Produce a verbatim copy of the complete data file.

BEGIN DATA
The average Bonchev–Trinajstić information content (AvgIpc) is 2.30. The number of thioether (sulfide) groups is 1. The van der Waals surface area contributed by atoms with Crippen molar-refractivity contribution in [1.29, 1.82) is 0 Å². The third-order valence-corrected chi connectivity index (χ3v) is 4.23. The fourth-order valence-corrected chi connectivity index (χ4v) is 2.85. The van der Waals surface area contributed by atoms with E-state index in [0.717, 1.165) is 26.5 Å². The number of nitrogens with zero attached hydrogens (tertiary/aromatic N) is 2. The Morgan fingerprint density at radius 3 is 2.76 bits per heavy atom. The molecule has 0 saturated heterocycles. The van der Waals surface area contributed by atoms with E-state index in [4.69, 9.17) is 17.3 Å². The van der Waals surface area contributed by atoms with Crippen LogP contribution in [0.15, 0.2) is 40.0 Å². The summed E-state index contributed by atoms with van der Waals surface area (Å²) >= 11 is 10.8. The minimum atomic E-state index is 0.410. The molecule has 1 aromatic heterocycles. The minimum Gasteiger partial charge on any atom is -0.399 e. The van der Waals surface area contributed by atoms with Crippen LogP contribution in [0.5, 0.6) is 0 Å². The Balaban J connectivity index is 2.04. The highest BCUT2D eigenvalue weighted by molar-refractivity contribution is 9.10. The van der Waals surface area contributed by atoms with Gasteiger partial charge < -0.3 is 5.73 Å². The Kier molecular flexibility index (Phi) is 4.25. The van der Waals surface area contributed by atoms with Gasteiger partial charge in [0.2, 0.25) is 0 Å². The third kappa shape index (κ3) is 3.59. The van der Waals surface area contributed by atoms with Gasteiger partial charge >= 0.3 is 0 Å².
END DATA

The average Bonchev–Trinajstić information content (AvgIpc) is 2.30. The number of thioether (sulfide) groups is 1. The van der Waals surface area contributed by atoms with Crippen molar-refractivity contribution in [1.29, 1.82) is 0 Å². The third-order valence-corrected chi connectivity index (χ3v) is 4.23. The fourth-order valence-corrected chi connectivity index (χ4v) is 2.85. The van der Waals surface area contributed by atoms with E-state index in [0.717, 1.165) is 26.5 Å². The number of nitrogens with zero attached hydrogens (tertiary/aromatic N) is 2. The Morgan fingerprint density at radius 3 is 2.76 bits per heavy atom. The molecule has 0 saturated heterocycles. The van der Waals surface area contributed by atoms with E-state index in [4.69, 9.17) is 17.3 Å². The van der Waals surface area contributed by atoms with Crippen LogP contribution in [0.15, 0.2) is 40.0 Å². The summed E-state index contributed by atoms with van der Waals surface area (Å²) >= 11 is 10.8. The minimum atomic E-state index is 0.410. The molecule has 1 aromatic heterocycles. The minimum Gasteiger partial charge on any atom is -0.399 e. The van der Waals surface area contributed by atoms with Crippen LogP contribution in [0.5, 0.6) is 0 Å². The Balaban J connectivity index is 2.04. The highest BCUT2D eigenvalue weighted by molar-refractivity contribution is 9.10. The van der Waals surface area contributed by atoms with Gasteiger partial charge < -0.3 is 5.73 Å². The Kier molecular flexibility index (Phi) is 4.25. The van der Waals surface area contributed by atoms with Gasteiger partial charge in [0.2, 0.25) is 0 Å². The third kappa shape index (κ3) is 3.59. The van der Waals surface area contributed by atoms with Gasteiger partial charge >= 0.3 is 0 Å².